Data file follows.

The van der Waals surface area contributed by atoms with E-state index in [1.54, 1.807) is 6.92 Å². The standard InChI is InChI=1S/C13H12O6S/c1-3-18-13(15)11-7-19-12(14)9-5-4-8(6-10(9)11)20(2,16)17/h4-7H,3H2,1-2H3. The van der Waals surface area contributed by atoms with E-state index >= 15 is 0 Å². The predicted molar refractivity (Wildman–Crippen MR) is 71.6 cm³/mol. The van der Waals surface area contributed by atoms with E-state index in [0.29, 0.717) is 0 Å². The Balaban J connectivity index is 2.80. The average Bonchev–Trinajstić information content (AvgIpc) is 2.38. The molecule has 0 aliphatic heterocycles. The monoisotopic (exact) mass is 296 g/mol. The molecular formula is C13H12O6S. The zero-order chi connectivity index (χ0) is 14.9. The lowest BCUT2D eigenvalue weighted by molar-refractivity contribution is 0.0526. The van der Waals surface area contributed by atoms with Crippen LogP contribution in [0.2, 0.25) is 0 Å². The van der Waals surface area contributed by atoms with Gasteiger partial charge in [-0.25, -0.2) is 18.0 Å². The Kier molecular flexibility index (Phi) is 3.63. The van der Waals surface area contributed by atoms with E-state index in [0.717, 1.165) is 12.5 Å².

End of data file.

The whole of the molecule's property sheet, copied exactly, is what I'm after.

The van der Waals surface area contributed by atoms with E-state index in [1.54, 1.807) is 6.92 Å². The standard InChI is InChI=1S/C13H12O6S/c1-3-18-13(15)11-7-19-12(14)9-5-4-8(6-10(9)11)20(2,16)17/h4-7H,3H2,1-2H3. The van der Waals surface area contributed by atoms with E-state index >= 15 is 0 Å². The predicted molar refractivity (Wildman–Crippen MR) is 71.6 cm³/mol. The van der Waals surface area contributed by atoms with E-state index in [0.29, 0.717) is 0 Å². The Balaban J connectivity index is 2.80. The average Bonchev–Trinajstić information content (AvgIpc) is 2.38. The molecule has 0 aliphatic heterocycles. The monoisotopic (exact) mass is 296 g/mol. The molecular formula is C13H12O6S. The zero-order chi connectivity index (χ0) is 14.9. The lowest BCUT2D eigenvalue weighted by molar-refractivity contribution is 0.0526. The van der Waals surface area contributed by atoms with Crippen LogP contribution in [0.2, 0.25) is 0 Å². The van der Waals surface area contributed by atoms with Gasteiger partial charge in [-0.25, -0.2) is 18.0 Å². The Kier molecular flexibility index (Phi) is 3.63. The van der Waals surface area contributed by atoms with E-state index in [0.717, 1.165) is 12.5 Å².